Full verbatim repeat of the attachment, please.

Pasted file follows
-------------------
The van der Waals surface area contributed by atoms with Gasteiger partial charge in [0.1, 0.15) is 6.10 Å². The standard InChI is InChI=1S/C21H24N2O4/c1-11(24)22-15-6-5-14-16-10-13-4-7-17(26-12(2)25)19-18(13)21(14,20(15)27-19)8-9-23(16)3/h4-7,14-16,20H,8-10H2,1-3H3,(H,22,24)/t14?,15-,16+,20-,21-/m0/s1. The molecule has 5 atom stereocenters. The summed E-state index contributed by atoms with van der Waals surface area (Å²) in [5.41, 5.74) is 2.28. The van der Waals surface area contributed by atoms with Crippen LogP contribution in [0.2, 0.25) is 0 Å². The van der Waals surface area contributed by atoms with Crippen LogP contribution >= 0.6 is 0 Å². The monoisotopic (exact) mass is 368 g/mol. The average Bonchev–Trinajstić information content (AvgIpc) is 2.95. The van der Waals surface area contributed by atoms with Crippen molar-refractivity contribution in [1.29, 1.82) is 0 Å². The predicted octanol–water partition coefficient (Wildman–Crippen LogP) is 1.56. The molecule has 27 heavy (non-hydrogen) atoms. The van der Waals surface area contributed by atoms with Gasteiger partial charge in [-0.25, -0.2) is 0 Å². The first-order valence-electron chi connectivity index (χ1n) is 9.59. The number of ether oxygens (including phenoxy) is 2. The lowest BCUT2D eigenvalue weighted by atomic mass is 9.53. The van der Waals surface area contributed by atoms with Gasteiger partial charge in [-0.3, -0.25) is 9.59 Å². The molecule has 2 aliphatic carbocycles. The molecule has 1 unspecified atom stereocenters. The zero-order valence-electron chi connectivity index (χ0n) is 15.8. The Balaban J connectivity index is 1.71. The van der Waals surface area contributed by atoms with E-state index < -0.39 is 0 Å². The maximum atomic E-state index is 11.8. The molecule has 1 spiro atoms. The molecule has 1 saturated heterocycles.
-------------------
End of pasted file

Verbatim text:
The van der Waals surface area contributed by atoms with Gasteiger partial charge in [0.1, 0.15) is 6.10 Å². The standard InChI is InChI=1S/C21H24N2O4/c1-11(24)22-15-6-5-14-16-10-13-4-7-17(26-12(2)25)19-18(13)21(14,20(15)27-19)8-9-23(16)3/h4-7,14-16,20H,8-10H2,1-3H3,(H,22,24)/t14?,15-,16+,20-,21-/m0/s1. The molecule has 5 atom stereocenters. The summed E-state index contributed by atoms with van der Waals surface area (Å²) in [5.41, 5.74) is 2.28. The van der Waals surface area contributed by atoms with Crippen LogP contribution in [0.2, 0.25) is 0 Å². The van der Waals surface area contributed by atoms with Crippen LogP contribution >= 0.6 is 0 Å². The monoisotopic (exact) mass is 368 g/mol. The average Bonchev–Trinajstić information content (AvgIpc) is 2.95. The van der Waals surface area contributed by atoms with Crippen molar-refractivity contribution in [1.29, 1.82) is 0 Å². The predicted octanol–water partition coefficient (Wildman–Crippen LogP) is 1.56. The molecule has 27 heavy (non-hydrogen) atoms. The van der Waals surface area contributed by atoms with Gasteiger partial charge in [-0.25, -0.2) is 0 Å². The first-order valence-electron chi connectivity index (χ1n) is 9.59. The number of ether oxygens (including phenoxy) is 2. The lowest BCUT2D eigenvalue weighted by atomic mass is 9.53. The van der Waals surface area contributed by atoms with Gasteiger partial charge in [-0.3, -0.25) is 9.59 Å². The molecule has 2 aliphatic carbocycles. The molecule has 1 unspecified atom stereocenters. The zero-order valence-electron chi connectivity index (χ0n) is 15.8. The Balaban J connectivity index is 1.71. The van der Waals surface area contributed by atoms with E-state index < -0.39 is 0 Å². The maximum atomic E-state index is 11.8. The molecule has 1 spiro atoms. The molecule has 1 saturated heterocycles.